Federsee Museum – Upper Swabia
Driving home from Lake Constance (Bodensee), we made a detour to check out a prehistoric site, touted to be from the stone and bronze age. It was well worth the detour.
At the Federsee Museum, at Unteruhldigen, we were met by a fascinating scene. A village built on stilts; each house connected by an elevated boardwalk, offered a glimpse to a distant past – presumably from roughly 4300 BC to 800 BC. At Lake Constance alone, 100 such dwellings have been found recently, and there are many more.
Some houses are actual archeological finds and built on this location, especially those that were excavated in 1996, 1998, 2002 and 2007. Earlier dwellings were reconstructed, based on materials found on location, and at the guidance of scientific experts. The first such reconstruction took place in 1922. The houses originate from various lakeside locations, mostly around Lake Constance. These pole villages would have stretched from the Bavarian Pre-alps, to Switzerland, France and Italy.
Built on the shores of various lakes, they stood about five metres above water. The most likely reason, to stem rising water when snow started melting in March. Water levels could quickly rise to three metres and flood the shoreline. By extending above the calculated rise, houses would remain safe and dry. Depending on the type of wood, these structures could last between ten and fifteen years. Even if hardwood had been used that could last thirty years, such as oak; the seasonal erosion by water, storms and other climate-related events, would considerably diminish the longevity of these dwellings.
Fertile farmland, access to trade routes, and fresh water were locations of choice when deciding on a settlement.
Unfortunately picture taking inside the houses was not allowed. Some have a show-and-tell educational purpose, e.g. how to carve a canoe using stone tools. For school-age children, preparing segments of roof thatching, mixing clay, working a kiln, and getting involved in other prehistoric activities (in as far as we can deduce how they lived!) brings history to life and leaves a vivid and memorable experience.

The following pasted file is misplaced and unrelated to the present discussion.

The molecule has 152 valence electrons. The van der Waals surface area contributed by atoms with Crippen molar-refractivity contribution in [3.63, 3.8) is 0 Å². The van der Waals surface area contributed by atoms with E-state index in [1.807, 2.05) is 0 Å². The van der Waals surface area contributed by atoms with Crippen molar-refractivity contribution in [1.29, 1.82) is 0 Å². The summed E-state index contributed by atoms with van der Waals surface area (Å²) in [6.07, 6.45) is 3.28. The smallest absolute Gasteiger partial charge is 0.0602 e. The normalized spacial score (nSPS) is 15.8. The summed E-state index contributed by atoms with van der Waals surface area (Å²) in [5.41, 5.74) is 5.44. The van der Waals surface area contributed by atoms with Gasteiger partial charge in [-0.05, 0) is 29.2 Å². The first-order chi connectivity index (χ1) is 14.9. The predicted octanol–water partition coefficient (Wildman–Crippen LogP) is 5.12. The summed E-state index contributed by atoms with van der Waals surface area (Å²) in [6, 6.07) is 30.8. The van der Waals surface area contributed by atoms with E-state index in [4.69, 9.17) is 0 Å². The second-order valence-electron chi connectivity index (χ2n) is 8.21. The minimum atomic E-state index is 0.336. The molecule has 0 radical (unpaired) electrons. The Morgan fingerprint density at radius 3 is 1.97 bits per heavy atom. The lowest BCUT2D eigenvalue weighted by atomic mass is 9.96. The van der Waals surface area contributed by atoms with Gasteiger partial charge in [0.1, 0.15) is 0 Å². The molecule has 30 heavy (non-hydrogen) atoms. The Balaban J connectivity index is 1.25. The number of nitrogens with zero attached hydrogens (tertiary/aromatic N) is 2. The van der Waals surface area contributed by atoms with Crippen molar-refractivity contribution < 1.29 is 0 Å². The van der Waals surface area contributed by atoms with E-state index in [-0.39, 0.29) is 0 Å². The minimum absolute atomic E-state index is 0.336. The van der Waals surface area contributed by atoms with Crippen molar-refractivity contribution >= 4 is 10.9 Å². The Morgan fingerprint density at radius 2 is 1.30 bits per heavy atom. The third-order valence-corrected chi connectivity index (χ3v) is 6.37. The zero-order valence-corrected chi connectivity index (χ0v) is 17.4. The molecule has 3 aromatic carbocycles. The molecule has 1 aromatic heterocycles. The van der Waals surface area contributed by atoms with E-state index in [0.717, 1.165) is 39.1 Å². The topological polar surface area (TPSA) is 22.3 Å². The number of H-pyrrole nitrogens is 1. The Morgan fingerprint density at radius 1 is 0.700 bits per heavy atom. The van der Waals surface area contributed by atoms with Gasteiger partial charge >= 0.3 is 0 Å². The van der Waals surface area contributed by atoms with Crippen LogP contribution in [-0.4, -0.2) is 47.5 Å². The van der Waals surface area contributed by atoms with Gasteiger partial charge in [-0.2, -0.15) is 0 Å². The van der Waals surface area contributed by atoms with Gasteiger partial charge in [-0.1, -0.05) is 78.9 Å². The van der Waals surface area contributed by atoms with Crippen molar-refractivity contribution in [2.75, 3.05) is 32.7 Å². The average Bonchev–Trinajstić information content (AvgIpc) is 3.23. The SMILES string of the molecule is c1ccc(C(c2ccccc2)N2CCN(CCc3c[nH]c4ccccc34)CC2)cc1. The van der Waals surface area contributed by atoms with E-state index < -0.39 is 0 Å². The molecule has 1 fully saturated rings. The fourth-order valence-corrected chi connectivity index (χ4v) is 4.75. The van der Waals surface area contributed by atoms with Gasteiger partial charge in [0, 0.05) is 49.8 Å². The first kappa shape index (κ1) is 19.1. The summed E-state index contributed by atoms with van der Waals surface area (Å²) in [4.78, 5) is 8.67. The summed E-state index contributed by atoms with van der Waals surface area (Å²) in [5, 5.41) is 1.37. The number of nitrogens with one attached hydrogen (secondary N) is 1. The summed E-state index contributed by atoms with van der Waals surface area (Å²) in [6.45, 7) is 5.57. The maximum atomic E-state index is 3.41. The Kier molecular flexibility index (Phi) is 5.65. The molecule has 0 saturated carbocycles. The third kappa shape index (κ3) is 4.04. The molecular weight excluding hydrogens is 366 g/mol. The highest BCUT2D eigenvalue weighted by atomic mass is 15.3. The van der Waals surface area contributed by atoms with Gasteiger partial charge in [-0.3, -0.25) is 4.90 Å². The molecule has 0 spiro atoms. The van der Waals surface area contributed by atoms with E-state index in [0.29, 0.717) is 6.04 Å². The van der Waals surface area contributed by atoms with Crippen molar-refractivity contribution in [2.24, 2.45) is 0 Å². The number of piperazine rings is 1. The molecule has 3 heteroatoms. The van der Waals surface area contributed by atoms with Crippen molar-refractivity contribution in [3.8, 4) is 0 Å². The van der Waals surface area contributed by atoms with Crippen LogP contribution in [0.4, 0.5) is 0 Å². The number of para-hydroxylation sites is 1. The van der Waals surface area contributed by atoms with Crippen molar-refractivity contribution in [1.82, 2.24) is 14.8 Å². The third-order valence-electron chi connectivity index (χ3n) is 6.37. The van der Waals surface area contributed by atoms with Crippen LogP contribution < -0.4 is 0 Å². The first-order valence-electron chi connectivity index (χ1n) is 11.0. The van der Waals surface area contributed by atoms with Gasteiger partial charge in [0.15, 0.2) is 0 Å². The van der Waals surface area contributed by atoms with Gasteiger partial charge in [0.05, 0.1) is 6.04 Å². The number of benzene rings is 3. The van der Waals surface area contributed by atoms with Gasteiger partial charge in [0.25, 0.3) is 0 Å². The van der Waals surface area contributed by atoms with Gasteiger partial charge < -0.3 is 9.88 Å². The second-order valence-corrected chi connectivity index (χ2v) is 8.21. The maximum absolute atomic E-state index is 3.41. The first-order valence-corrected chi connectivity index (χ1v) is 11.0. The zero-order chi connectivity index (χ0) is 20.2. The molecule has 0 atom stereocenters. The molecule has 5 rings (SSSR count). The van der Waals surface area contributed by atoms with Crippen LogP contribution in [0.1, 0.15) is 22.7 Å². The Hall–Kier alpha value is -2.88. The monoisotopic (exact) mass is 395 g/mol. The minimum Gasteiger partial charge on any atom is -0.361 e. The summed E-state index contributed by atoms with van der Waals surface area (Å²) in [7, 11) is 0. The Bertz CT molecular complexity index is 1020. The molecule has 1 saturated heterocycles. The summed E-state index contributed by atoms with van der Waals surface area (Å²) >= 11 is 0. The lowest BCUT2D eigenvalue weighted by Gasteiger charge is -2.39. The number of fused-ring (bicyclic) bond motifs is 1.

The block houses are large enough for a family of six. From excavations, there might have been a few dwellings, large enough to accommodate two families (who knows, maybe the original multi-generational homes). One house in particular has a large floor-plan, which could mean that the house belonged to a chief. On the other hand it may have been a central meeting hall or a religious gathering place. High quality dinnerware, finely worked bronze jewelry, and other delicate artifacts found at the original site, seem to support the premise that the house dweller was wealthy or that the house had a high function in the village. Remnants of tools from archeological finds, could establish the transition point from the stone to the bronze age. The introduction of tin to smelting copper produced a bronze amalgam, which replaced the now old-fashioned stone implements. Modern era set in!
I had some fun trying to picture living in those times, raising a family. Cooking, would take the better part of each day, never mind trying to fashion items of clothing, even if this was a concerted effort with other village women. Looking at the four walls – no privacy, traipsing outside for the catch of the day, while the men were hunting somewhere; or were they farming? Which means the women were in the fields as well. In all kinds of weather. Forget having time for a kaffeeklatsch or a siesta. Hmmm, methinks I’m quite happy living in the 21st. Century, enjoying my (stove-top) espresso in the morning, and my stove, period. . . And books, of course!